Presenting their top-of-the-range, two-box CD player, Paul Rigby gets to grips with the Densen B-475
Are you brave enough to consider the music? Do you find it hard to trust your ears? Pounded, as we are, by public relations and marketing, it is sometimes difficult to remain truly impartial. There are manufacturers and, yes, even some reviewers who spend a lot of time talking about this array of specifications and that bank of features whereupon they sit back with the knowledge of a job well done.
Thomas Sillesen, founder of Denmark’s Densen, begs to differ, “I’m into food,” said Sillesen. “Frankly, if I take the top ingredients and put them together, I cannot make a good meal. Yet, a good chef can make a great dinner from relatively low quality ingredients. This is also the whole point of creating good hi-fi. It’s all about how you put things together.”
Sillesen has a problem with the ephemera of the industry and how it pushes musical truth onto the back seat. After all, he says, it’s easier to talk technology than music. Music is emotion — how many sales people can talk emotion for an hour and a half? Give them hardware to talk about, however…
The problem is that this approach to marketing hi-fi can cause anomalies which pushes customers down the wrong hi-fi path. “Take modern DACs,” said Sillesen. “The supposed ‘best’ DACs are 32-bit designs but I believe that one of the best that I’ve ever heard is the original Philips 14-bit DAC. So, if bits are everything then the Philips should be pure shit. It isn’t.”
And this is the guy who has designed his company’s, top-of-the-range CD player, the B-475. With a philosophy like that, you can tell why I was so eager to get my hands on it. Even the core design precept of the B-475 is ‘individual’, “I don’t listen to what my competitors do, I just do what I think is right. I have a pretty good understanding of how music sounds because I’ve been to over 500 concerts. I also have musician friends and I get to listen to their masters in the studio. I also feel that a lot of high-end equipment has a tendency to be a little bit dark sounding and voluminous. I believe that hardware should exude passion and be light on its toes.”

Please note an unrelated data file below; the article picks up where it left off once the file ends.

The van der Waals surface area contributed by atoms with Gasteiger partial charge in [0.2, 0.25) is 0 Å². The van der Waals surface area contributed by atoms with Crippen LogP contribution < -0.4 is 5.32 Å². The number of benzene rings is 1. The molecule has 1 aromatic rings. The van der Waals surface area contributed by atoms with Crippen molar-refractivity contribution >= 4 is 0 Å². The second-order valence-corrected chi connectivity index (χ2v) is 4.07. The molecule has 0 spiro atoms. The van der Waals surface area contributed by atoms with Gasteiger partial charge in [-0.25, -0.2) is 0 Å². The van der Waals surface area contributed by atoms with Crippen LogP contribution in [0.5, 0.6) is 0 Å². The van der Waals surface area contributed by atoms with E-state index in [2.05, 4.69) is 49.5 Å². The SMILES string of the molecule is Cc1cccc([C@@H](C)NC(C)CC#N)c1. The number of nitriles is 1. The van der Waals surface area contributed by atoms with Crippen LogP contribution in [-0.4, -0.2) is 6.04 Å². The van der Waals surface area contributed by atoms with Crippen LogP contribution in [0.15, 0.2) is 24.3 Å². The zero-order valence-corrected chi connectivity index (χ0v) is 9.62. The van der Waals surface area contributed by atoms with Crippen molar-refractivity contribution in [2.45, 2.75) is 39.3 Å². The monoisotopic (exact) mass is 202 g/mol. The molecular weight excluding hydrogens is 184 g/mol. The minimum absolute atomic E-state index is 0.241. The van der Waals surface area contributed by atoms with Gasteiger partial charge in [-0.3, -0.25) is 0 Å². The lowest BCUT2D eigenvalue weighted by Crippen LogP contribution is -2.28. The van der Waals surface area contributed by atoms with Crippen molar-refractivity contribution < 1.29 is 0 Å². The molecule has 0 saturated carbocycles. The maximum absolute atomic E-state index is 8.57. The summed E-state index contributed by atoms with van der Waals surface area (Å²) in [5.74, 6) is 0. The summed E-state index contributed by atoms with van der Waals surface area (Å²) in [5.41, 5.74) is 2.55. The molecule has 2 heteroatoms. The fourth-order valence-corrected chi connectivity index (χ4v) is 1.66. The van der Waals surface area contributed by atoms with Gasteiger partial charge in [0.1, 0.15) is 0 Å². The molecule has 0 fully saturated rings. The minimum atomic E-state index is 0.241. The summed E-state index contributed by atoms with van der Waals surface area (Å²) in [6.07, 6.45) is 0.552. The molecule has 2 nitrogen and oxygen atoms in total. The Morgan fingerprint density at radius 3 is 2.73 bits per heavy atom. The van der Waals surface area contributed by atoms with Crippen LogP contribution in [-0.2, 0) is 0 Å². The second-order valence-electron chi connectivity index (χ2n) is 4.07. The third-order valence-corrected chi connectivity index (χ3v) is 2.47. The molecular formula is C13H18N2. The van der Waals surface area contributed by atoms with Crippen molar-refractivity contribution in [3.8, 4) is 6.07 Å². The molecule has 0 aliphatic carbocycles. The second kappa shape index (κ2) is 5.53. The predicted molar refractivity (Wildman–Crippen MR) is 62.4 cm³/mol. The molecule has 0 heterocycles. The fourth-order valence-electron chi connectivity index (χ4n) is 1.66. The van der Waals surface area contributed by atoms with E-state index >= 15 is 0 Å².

You’d expect the B-475 to be a design apart from the crowd, therefore, and it is. Firstly, it arrives as a two-box system. Looking at the outside first, using a one-piece, extruded, light but rigid, aluminium chassis that was originally designed in 1994, the power supply sits within its own box while, on the outside of the additional transport box, apart from the usual transport controls, you have a Select button to turn the CD player into a DAC plus a Status select for additional play information such as the time remaining on your CD, the remote adds further functions.
Incidentally, the remote has been inspired by B&O’s powerful BeoLink 1000. It arrives with its own charger, has a tactile response and doesn’t demand that you point the thing at the CD player for it to work.
There are digital ins and outs on the rear of the transport chassis plus two pairs of RCA outputs but no balanced outputs, “I don’t think that balanced sounds any better,” said Sillesen. “If you have heard balanced outputs that sound better than that product’s RCA outputs then you are right, of course. Problem is, the designer has probably focused on those balanced outputs. Any designer who has spent time properly designing single-ended outputs will find that they are superior.”
Moving inside now and the power supply internals comprise three transformers. Two are identical, offering 85VA with 200,000mF each. The third provides 110,000mF. When the three power supplies enter the CD player, the smaller power supply looks after the majority of the working components such as the digital receiver and transport. The two larger supplies are only used to power up the left and right channels of the analogue stage.